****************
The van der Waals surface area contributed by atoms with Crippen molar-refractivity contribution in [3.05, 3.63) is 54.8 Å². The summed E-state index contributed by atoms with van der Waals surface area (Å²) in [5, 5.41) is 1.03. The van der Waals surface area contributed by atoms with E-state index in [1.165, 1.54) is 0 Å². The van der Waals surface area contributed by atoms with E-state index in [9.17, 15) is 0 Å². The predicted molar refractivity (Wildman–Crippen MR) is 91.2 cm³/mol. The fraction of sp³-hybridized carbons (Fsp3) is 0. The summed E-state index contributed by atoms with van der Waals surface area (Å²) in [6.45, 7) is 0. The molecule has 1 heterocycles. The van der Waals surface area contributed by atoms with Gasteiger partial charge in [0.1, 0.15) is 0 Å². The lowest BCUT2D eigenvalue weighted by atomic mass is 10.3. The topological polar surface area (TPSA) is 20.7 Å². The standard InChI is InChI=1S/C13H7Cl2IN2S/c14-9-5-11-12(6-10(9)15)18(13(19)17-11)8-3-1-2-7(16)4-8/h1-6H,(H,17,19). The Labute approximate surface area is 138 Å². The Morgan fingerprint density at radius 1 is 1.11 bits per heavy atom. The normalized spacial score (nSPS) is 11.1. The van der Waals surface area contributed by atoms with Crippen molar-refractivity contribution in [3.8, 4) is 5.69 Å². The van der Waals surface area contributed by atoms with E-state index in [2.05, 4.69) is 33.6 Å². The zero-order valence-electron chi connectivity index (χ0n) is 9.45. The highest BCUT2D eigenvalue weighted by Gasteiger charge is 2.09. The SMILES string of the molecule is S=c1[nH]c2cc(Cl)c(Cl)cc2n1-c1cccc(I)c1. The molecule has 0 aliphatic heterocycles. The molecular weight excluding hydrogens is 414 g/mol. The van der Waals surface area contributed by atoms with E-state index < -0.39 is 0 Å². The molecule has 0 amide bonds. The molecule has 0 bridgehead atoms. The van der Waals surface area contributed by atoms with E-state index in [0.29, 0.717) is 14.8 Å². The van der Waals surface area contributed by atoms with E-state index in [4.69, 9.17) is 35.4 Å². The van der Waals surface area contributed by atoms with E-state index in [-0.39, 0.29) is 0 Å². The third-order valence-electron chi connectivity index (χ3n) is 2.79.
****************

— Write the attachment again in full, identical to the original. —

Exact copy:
The van der Waals surface area contributed by atoms with Crippen molar-refractivity contribution in [3.05, 3.63) is 54.8 Å². The summed E-state index contributed by atoms with van der Waals surface area (Å²) in [5, 5.41) is 1.03. The van der Waals surface area contributed by atoms with E-state index in [1.165, 1.54) is 0 Å². The van der Waals surface area contributed by atoms with E-state index in [9.17, 15) is 0 Å². The predicted molar refractivity (Wildman–Crippen MR) is 91.2 cm³/mol. The fraction of sp³-hybridized carbons (Fsp3) is 0. The summed E-state index contributed by atoms with van der Waals surface area (Å²) in [6.45, 7) is 0. The molecule has 1 heterocycles. The van der Waals surface area contributed by atoms with Gasteiger partial charge in [0.1, 0.15) is 0 Å². The lowest BCUT2D eigenvalue weighted by atomic mass is 10.3. The topological polar surface area (TPSA) is 20.7 Å². The standard InChI is InChI=1S/C13H7Cl2IN2S/c14-9-5-11-12(6-10(9)15)18(13(19)17-11)8-3-1-2-7(16)4-8/h1-6H,(H,17,19). The Labute approximate surface area is 138 Å². The Morgan fingerprint density at radius 1 is 1.11 bits per heavy atom. The normalized spacial score (nSPS) is 11.1. The van der Waals surface area contributed by atoms with Crippen molar-refractivity contribution in [3.8, 4) is 5.69 Å². The van der Waals surface area contributed by atoms with E-state index in [2.05, 4.69) is 33.6 Å². The zero-order valence-electron chi connectivity index (χ0n) is 9.45. The highest BCUT2D eigenvalue weighted by Gasteiger charge is 2.09. The SMILES string of the molecule is S=c1[nH]c2cc(Cl)c(Cl)cc2n1-c1cccc(I)c1. The molecule has 0 aliphatic heterocycles. The molecular weight excluding hydrogens is 414 g/mol. The van der Waals surface area contributed by atoms with E-state index < -0.39 is 0 Å². The molecule has 0 amide bonds. The molecule has 0 bridgehead atoms. The van der Waals surface area contributed by atoms with E-state index in [0.29, 0.717) is 14.8 Å². The van der Waals surface area contributed by atoms with E-state index in [4.69, 9.17) is 35.4 Å². The van der Waals surface area contributed by atoms with E-state index in [-0.39, 0.29) is 0 Å². The third-order valence-electron chi connectivity index (χ3n) is 2.79.